Lea Carpenter writes a blog called English Lessons. She wrote this article for Big Think.

What's the Big Idea?

Do you think it’s hard to get into Yale? Well, consider what it takes to survive when chances of success verge on 0%. SEALs, it turns out, are different from the rest of us not only because of their physical skills but also because of their mental strength. In his book, The Heart and The Fist: The Education of a Humanitarian, The Making of a Navy SEAL, former SEAL Eric Greitens discusses the challenges he faced during SEAL training and why—perhaps surprisingly for the casual, civilian observer—those challenges were as much a test of his mind as they were of his lungs. We all celebrate SEALs for keeping us safe, and for providing a unique, necessary model for discrete heroism in the post 9.11 Age. But we can learn other things from them, too: we can learn what it means to push our psychological selves to their limits. The infamous “Hell Week,” which takes place during Basic Underwater Demolition/SEAL training, is much heralded on YouTube. But does anyone understand what it is? Greitens tells us. It’s a process of rigorous attrition. It’s a process where young men learn a very specific art of mental, intellectual, discipline.

To survive, it does not take a tour on an all-American football team. It does not take a simple love of country. Rather, becoming a SEAL takes acceptance of the fact that we are all, in diverse ways, members of teams. SEALs learn by doing: it is not about you. What makes Greitens’s narrative unique within the canon of Special Forces literature is his ability to articulate this sacrifice, and the process that makes sacrifice the only way to win.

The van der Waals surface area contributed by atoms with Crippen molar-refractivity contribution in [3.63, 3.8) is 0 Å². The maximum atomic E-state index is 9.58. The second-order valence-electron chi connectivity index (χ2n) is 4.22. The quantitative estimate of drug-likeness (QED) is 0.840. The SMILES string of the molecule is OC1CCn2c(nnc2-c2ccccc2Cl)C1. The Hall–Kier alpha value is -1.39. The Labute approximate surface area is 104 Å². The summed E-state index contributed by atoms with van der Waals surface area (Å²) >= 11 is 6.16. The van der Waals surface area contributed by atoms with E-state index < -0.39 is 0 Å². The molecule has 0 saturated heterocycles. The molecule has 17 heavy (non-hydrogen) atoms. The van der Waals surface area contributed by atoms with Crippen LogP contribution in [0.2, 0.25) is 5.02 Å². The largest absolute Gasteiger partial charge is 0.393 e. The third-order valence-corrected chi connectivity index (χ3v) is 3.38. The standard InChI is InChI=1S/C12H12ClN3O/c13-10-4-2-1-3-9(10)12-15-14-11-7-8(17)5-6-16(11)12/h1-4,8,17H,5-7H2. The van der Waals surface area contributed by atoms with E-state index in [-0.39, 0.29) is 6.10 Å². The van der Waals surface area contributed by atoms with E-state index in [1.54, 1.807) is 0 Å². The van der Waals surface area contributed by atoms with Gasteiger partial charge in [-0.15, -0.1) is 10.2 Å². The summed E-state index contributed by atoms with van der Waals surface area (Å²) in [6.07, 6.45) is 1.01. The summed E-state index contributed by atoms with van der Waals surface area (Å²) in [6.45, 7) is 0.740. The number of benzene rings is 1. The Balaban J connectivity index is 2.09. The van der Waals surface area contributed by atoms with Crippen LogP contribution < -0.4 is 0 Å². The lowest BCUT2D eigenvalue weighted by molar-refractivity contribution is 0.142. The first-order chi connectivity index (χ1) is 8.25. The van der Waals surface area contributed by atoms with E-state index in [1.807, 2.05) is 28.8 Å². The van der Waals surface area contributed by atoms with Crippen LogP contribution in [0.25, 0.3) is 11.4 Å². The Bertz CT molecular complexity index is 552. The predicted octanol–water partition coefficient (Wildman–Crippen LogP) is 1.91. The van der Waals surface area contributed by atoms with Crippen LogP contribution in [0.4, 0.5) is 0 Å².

Greitens tells Big Think:

One of the things that make a warrior into a warrior is that they are dedicated to developing their strength in service to others.  One of the things that makes Seals special is they can be thoughtful and disciplined and proportional in the use of force. But in order to do all of that, in order to master that, you have to have the self-mastery, you have to have the discipline that allows you to operate in these extraordinarily challenging and difficult environments and still make sure that you are in control of how you’re using force.

“Disciplined and proportional use of force,” unlike “shock and awe,” speaks to the intimacy, and specificity, of SEAL missions. After bin Laden, we understand what it means. Reading Greitens, we might all consider sending sons through a process like BUD/s, a process with a pathological precision to its message of transformation.

What's the Significance?

It is easy to honor the men and women who serve. It is far less easy to model the fact that so many serve silently, without instinct for recognition, in an age obsessed by wealth and celebrity. Greitens reminds us that the Heart and the Fist are not only not mutually exclusive; they are inextricably linked. A SEAL’s smartest weapon is not a pistol, a rifle or a hand grenade (all of with which they are highly skilled). A SEAL’s smartest weapon, like a scholar’s, is his mind: his capacity to assess complex situations. This assessment is then coupled with the courage to achieve a given goal, and the humility to move on quietly to the next task.

Watch the Big Think interview with Greitens here: